Alberta ranchers looking for compensation after bovine tuberculosis quarantine
Cattle rancher estimates collective sales loss of about $5M
Some southeast Alberta ranchers are hoping for compensation for having to lock down their pastures after 30 cattle ranches were put under quarantine when a case of bovine tuberculosis was recently detected.
Kevin Stopanski, a rancher in Jenner, Alta., says the significant costs associated with the quarantine were unexpected.
"It's put a lot of stress on us," Stopanski said.
He's spending this weekend moving cattle, bring them home from pasture.
"It's a hassle, but we've got to do it."
Stopanski is among 30 ranches that have been locked down while the Canadian Food Inspection Agency seeks out the source of a recent case of tuberculosis.
He says the timing is awful for many people.
"This is probably the worst time of year that this could happen," Stopanski explained, "because we're trying to market our animals, our calves at this time of year. This is our bread and butter.
"This is where all our income comes to pay for loan and land payments and that kind of thing. So now under quarantine, no animal can actually arrive or leave these quarantined lands, so we're sitting there looking at all these dollars and there's no compensation. We have to look after animals as best as we can until the quarantine can be lifted."
Stopanski estimates the loss of sales could cost ranchers, collectively, around $5 million, not including the added cost of feeding the unexpected extra mouths.
Bob Lowe of Alberta Beef Producers says he's been in talks with the provincial agriculture ministry.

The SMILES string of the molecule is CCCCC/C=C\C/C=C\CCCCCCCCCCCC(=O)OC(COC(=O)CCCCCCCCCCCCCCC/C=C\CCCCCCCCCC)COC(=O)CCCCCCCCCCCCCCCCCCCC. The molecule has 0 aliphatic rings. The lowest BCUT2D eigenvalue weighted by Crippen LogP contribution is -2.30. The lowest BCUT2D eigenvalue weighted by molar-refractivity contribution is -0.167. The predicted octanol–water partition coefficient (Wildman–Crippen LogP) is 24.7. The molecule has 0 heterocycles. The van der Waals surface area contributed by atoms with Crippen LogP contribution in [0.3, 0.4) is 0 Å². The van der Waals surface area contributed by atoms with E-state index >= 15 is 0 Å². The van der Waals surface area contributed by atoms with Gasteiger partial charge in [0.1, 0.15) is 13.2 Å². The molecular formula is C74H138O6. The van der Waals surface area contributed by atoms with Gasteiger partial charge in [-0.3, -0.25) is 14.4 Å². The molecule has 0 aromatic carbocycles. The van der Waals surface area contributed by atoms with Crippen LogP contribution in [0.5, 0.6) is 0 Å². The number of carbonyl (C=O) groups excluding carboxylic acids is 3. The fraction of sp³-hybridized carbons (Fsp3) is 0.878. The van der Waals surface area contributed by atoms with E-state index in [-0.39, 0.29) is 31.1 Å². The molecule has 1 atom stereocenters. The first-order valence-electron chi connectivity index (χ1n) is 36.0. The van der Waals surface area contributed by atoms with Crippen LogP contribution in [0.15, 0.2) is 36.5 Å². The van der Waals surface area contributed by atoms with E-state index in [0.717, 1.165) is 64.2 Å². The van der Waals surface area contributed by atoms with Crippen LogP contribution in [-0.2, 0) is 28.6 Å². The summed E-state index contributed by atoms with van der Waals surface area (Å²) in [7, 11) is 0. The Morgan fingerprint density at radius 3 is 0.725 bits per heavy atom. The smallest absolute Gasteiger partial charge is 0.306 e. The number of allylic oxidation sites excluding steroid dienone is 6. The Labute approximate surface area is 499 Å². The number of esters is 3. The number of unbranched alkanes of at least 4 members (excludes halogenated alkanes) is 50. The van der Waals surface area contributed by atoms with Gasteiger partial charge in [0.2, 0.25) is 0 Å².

"We're pushing hard on some kind of an interim compensation package, an immediate thing that can happen right now then let time kind of heal the rest of it," he said. "But there's a very immediate need for compensation for these producers out there."
Lowe says an incident like this affects the small farms more than the industry as a whole.
"This isn't a big deal to industry and it's not a big deal to our trade partners, but it's a very big deal both economically and psychologically to the producers that are caught in it," Lowe said.
"It's huge to those guys. I've been out there a few times, and you don't go away with a good feeling."
Agriculture and Forestry Minister Oneil Carlier says he has been in conversation with producers and his federal counterpart.
"We understand the urgency of the situation and we continue to have ongoing communication with the federal government," Carlier said in an emailed statement to CBC News.
"We are working with them regarding what programs may be available so we can determine the best course of action to meet the needs of producers on this situation."
- MORE ALBERTA NEWS | 'Grow our party,' Wildrose leader urges members at AGM
- MORE ALBERTA NEWS | Accelerated coal phase-out could cost Alberta $8 billion: study
With files from Kate Adach